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May 31
updated on July 3
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Today: yet another ES6 feature that I think most people don’t know about.

“The Proxy object is used to define custom behavior for fundamental operations (e.g. property lookup, assignment, enumeration, function invocation, etc).”

https://developer.mozilla.org/en-US/docs/Web/JavaScript/Reference/Global_Objects/Proxy
Photo by Alina Grubnyak on Unsplash

Let’s dive right in! 🏄‍♂️

Basic example:

const handler = {
    get: (obj, key) => key in obj ? obj[key] : 42
}

const proxy = new Proxy({a: 1}, handler)

console.log(proxy.a, proxy.b) // 1 42

We start with a plain object {a: 1} and we assign it a handler. Our handler intercepts the get statement of a normal object and we can define our own custom logic for it. In this case we return the value if it exists, otherwise a 42.

We can se that calling proxy.b will output the 42, as it is not set in the root object.

The handler

The second argument of the Proxy function is what is called the handler. This is simply an object with functions that define the logic of the operations, which are called traps (as they get triggered). The available traps are as follows:

  • get
  • set
  • has
  • deleteProperty
  • ownKeys
  • apply
  • construct

There are a few more, but these are the basic ones. Here is the full list.

Some practical examples

var handler = {
	set: (obj, key, value) => {
		if (key === 'wheels')
			if (!Number.isInteger(value) || value % 2 !== 0)
				throw new Error('Wheels need to come in pairs')
		obj[key] = value
	}
}

// 🚗
var car = new Proxy({}, handler)

car.wheels = 4
car.wheels = 3 // Throws an error

Here we can see that we can define constrains for the setter. In this case we say that the key wheels needs to be and integer and a multiple of 2. This is a trivial example, but we can imagine how useful this can be with forms.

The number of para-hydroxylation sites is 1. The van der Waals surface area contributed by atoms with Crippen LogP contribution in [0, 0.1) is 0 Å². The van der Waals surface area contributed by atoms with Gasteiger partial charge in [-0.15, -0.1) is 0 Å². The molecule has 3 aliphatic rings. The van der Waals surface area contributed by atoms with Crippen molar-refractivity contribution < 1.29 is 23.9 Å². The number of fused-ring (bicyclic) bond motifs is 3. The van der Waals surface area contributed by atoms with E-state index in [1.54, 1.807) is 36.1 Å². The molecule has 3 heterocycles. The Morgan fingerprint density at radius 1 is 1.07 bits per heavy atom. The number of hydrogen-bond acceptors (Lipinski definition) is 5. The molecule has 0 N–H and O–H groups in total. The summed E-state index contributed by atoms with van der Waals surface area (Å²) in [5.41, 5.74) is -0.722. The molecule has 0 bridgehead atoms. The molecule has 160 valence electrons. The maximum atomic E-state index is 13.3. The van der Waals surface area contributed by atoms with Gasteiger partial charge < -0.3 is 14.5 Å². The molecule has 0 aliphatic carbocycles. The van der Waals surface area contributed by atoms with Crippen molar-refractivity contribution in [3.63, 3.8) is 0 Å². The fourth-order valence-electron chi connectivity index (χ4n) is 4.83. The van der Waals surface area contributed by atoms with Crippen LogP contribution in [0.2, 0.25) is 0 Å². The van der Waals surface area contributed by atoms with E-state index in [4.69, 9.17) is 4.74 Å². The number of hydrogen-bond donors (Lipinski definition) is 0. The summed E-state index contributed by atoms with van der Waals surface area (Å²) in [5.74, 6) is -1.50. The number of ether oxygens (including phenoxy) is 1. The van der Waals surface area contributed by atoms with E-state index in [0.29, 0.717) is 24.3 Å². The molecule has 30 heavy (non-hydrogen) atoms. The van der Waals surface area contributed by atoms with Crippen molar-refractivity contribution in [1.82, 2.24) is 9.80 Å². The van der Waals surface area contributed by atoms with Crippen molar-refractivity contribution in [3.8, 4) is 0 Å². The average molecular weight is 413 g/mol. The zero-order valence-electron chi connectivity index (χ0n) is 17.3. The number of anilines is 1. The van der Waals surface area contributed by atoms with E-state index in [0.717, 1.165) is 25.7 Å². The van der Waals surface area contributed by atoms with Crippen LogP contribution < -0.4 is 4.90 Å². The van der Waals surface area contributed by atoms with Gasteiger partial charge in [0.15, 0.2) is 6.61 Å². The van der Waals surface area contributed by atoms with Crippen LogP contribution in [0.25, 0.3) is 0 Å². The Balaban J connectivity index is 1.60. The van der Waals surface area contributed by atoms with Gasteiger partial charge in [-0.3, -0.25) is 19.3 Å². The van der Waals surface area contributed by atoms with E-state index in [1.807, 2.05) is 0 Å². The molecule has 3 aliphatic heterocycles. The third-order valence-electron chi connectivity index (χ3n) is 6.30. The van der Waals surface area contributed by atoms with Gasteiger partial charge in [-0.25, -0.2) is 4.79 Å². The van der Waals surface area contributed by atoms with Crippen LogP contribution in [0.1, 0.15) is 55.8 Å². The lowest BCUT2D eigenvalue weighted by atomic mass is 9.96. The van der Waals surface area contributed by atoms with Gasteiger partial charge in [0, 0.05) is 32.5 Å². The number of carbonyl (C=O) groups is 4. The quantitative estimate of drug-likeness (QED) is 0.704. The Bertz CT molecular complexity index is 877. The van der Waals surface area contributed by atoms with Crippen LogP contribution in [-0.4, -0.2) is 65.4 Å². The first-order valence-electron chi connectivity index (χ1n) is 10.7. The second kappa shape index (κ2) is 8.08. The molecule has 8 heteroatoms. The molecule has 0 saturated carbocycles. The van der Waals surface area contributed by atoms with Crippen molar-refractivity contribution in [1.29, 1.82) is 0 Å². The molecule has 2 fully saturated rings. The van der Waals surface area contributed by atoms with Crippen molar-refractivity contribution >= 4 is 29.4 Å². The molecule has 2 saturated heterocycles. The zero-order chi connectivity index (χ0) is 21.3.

const validators = {
	username: /^[A-z]{3,}$/,
	password: /(?=.*[\d]).{8,}/
}

const handler = {
	set: (obj, key, value) => {
		if (key in validators && validators[key].test(value))
			obj[key] = value
		else
			throw new Error('Invalid input')
	}
}

const form = new Proxy({}, handler)

form.username = 'abc'
form.username = 'this contains spaces' // -> Error

form.password = 'atleast1digit'
form.password = 'withoutanydigitthiswillthrowanerror' // -> Error

form.something = true // -> Error, since it does not exist in the validator object

In this example we can validate an object from a form for example. We have a validator object that contains some regex. The Proxy then only allows keys that are inside of the validator and only if they pass the corresponding regex. Vary handy 👌

In real life

This only available in ES6 (ES2015) but ~92% of the browsers support it. Some real life applications that make use of this are MobX (since v5.0).

In MobX this allows the developer to skip the tedious mapStateToProps and mapDispatchToProps and just let MobX handle it. Since with the help of proxies MobX can know what parts of the state are being used by listening on the get trap of the state and can then only render the components when the props they are using in the render() function are being used.

There a small package that does the same for the redux world: https://github.com/dai-shi/reactive-react-redux

I hope this helped and was interesting! 👋

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